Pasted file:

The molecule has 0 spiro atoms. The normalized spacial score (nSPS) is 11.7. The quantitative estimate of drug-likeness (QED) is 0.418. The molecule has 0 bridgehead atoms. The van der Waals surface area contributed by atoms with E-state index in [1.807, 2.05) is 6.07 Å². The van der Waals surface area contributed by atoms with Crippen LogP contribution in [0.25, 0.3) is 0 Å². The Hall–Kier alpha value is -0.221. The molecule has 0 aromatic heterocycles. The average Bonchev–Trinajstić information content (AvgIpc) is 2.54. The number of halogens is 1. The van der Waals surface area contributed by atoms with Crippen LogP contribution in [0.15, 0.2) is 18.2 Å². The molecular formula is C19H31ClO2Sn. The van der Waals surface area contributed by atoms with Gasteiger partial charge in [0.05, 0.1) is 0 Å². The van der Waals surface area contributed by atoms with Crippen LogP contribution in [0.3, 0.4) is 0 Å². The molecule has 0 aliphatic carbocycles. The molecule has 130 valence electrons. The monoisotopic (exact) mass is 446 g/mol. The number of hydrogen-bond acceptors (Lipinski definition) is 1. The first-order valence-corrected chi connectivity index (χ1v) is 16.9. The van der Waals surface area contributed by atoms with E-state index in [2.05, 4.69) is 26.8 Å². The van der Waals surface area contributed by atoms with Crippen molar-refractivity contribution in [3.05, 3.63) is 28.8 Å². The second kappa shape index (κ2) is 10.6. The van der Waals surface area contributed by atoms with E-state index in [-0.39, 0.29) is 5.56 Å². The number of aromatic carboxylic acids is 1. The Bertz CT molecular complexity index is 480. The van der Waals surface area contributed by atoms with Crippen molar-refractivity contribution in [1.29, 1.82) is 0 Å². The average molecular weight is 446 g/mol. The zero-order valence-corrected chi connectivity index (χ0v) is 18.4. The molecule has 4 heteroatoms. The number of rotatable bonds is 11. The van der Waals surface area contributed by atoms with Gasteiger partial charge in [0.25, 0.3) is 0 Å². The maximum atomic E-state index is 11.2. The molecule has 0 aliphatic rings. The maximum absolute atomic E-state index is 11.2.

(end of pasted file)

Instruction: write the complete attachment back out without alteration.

The molecule has 0 spiro atoms. The normalized spacial score (nSPS) is 11.7. The quantitative estimate of drug-likeness (QED) is 0.418. The molecule has 0 bridgehead atoms. The van der Waals surface area contributed by atoms with E-state index in [1.807, 2.05) is 6.07 Å². The van der Waals surface area contributed by atoms with Crippen LogP contribution in [0.25, 0.3) is 0 Å². The Hall–Kier alpha value is -0.221. The molecule has 0 aromatic heterocycles. The average Bonchev–Trinajstić information content (AvgIpc) is 2.54. The number of halogens is 1. The van der Waals surface area contributed by atoms with Crippen LogP contribution in [0.15, 0.2) is 18.2 Å². The molecular formula is C19H31ClO2Sn. The van der Waals surface area contributed by atoms with Gasteiger partial charge in [0.05, 0.1) is 0 Å². The van der Waals surface area contributed by atoms with Crippen LogP contribution in [0.3, 0.4) is 0 Å². The molecule has 0 aliphatic carbocycles. The molecule has 130 valence electrons. The monoisotopic (exact) mass is 446 g/mol. The number of hydrogen-bond acceptors (Lipinski definition) is 1. The first-order valence-corrected chi connectivity index (χ1v) is 16.9. The van der Waals surface area contributed by atoms with E-state index in [2.05, 4.69) is 26.8 Å². The van der Waals surface area contributed by atoms with Crippen molar-refractivity contribution in [3.05, 3.63) is 28.8 Å². The second kappa shape index (κ2) is 10.6. The van der Waals surface area contributed by atoms with E-state index in [-0.39, 0.29) is 5.56 Å². The number of aromatic carboxylic acids is 1. The Bertz CT molecular complexity index is 480. The van der Waals surface area contributed by atoms with Crippen molar-refractivity contribution in [1.29, 1.82) is 0 Å². The average molecular weight is 446 g/mol. The zero-order valence-corrected chi connectivity index (χ0v) is 18.4. The molecule has 4 heteroatoms. The number of rotatable bonds is 11. The van der Waals surface area contributed by atoms with Gasteiger partial charge in [0.25, 0.3) is 0 Å². The maximum atomic E-state index is 11.2. The molecule has 0 aliphatic rings. The maximum absolute atomic E-state index is 11.2.